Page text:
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Stephenson caps career of tremendous changes in field

POULSBO — During nine years in Little Norway, John Stephenson’s name has been linked to projects like Viking Avenue, Front Street and Lindvig Way.

But after more than 40 years as a civil engineer, he can also claim intimate knowledge of a few others.

Like Interstate 5.

And Interstate 90.

Current Interim Public Works Director and former Poulsbo City Engineer, Stephenson will officially retire today. Though he’s retired before, he said he has a feeling this is the real deal.

“It’ll be a huge change for me because in 41 years, I’ve never had more than two weeks summer vacation,” he said with a chuckle. “A number of people have asked me if I’d like to work part time or volunteer and I’ve said, ‘Maybe, but I need to see what this is like now.’”

Born and raised in Pullman, Stephenson is a graduate of Washington State University with a civil engineering degree.

But it wouldn’t take a degree to figure out where the department head hails from — he’s known in the Poulsbo City Council Chambers for his crimson and gray striped ties, the cougar poster that seems to appear mysteriously behind the department head table and his good-natured chiding of alumni of other alma maters during football season.

Stephenson said he chose civil engineering partly because he’d always been interested in such fields (as the son of a physicist) and also through a lucky break.

“When I was a senior in high school, I heard there was an opening at the civil engineering office in Pullman for someone who was majoring in civil engineering and I said, ‘That’s me,’” he recalled. “I worked there five summers.”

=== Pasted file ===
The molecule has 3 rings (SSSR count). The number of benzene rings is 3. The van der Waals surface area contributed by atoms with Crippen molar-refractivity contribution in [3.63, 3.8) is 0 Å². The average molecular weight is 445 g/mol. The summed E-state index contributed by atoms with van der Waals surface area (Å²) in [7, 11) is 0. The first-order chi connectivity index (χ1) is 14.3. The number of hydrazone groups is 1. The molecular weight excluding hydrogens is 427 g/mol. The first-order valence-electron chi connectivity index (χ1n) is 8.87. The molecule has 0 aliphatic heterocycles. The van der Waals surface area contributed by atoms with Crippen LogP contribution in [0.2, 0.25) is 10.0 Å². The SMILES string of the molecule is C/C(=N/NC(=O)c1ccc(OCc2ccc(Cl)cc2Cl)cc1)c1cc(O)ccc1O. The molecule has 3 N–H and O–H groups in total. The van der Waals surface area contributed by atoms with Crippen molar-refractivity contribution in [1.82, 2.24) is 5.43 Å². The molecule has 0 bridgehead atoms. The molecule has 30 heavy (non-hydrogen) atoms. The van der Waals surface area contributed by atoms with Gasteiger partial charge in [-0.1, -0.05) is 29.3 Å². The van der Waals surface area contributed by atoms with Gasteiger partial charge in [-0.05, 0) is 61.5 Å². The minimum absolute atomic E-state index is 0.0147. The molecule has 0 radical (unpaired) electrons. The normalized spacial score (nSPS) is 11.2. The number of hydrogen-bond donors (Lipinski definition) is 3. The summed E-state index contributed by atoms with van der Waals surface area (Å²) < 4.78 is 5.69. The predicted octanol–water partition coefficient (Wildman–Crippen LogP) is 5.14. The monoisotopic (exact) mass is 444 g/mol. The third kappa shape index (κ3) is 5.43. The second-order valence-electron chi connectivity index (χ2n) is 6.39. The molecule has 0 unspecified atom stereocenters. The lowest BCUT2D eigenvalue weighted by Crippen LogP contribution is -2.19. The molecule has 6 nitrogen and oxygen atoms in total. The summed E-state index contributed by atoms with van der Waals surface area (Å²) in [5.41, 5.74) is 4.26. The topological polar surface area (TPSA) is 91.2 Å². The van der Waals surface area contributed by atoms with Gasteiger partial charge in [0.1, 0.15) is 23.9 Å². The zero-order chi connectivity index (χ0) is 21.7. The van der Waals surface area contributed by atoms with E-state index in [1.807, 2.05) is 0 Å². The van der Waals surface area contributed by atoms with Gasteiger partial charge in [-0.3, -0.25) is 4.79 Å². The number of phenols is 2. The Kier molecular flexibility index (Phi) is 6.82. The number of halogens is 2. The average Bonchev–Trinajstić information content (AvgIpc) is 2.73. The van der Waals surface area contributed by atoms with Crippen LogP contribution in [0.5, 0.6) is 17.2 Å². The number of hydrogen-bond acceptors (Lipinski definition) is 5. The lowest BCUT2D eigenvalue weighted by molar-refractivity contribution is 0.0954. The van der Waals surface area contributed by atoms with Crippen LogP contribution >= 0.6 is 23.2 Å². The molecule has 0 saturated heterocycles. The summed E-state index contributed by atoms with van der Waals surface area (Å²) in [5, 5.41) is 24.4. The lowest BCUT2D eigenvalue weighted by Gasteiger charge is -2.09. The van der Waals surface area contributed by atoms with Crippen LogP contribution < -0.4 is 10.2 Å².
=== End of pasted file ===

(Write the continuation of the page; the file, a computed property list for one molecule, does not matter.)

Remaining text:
Graduating college in the early 1960s, Stephenson easily hooked a job with the Washington Department of Transportation, which was eagerly snatching up engineers to fuel its blossoming interstate program. The first project was the design and construction of I-5 into and through Seattle.

“Imagine Seattle without I-5. Alaskan Way was all there was,” Stephenson explained.

Another thing missing at that time was many of the restrictions on the processes. The first of the interstate projects took place before the passage of the National and State Environmental Protection Acts (NEPA and SEPA), as well as many of the current permitting requirements.

“It was truly an engineer’s paradise where you designed a bridge or a highway and built it and opened it and then moved along to the next section,” Stephenson remembered.

In 1969, Stephenson was promoted to project engineer to design and build I-90 from Bellevue to downtown Seattle.

Not only did his title change but so did the nature of his field. Within just a few years, NEPA and SEPA were passed, ushering in a new era of projects that had to submit for various permits and to public scrutiny.

Stephenson became the first public official to try out the new process as he authored the very first NEPA documents for a project in Washington. The first draft was 22 pages. Fourteen years and several appeals later, the final version, comprising three volumes and weighing 14 pounds, was approved and I-90 as we see it today was finally built.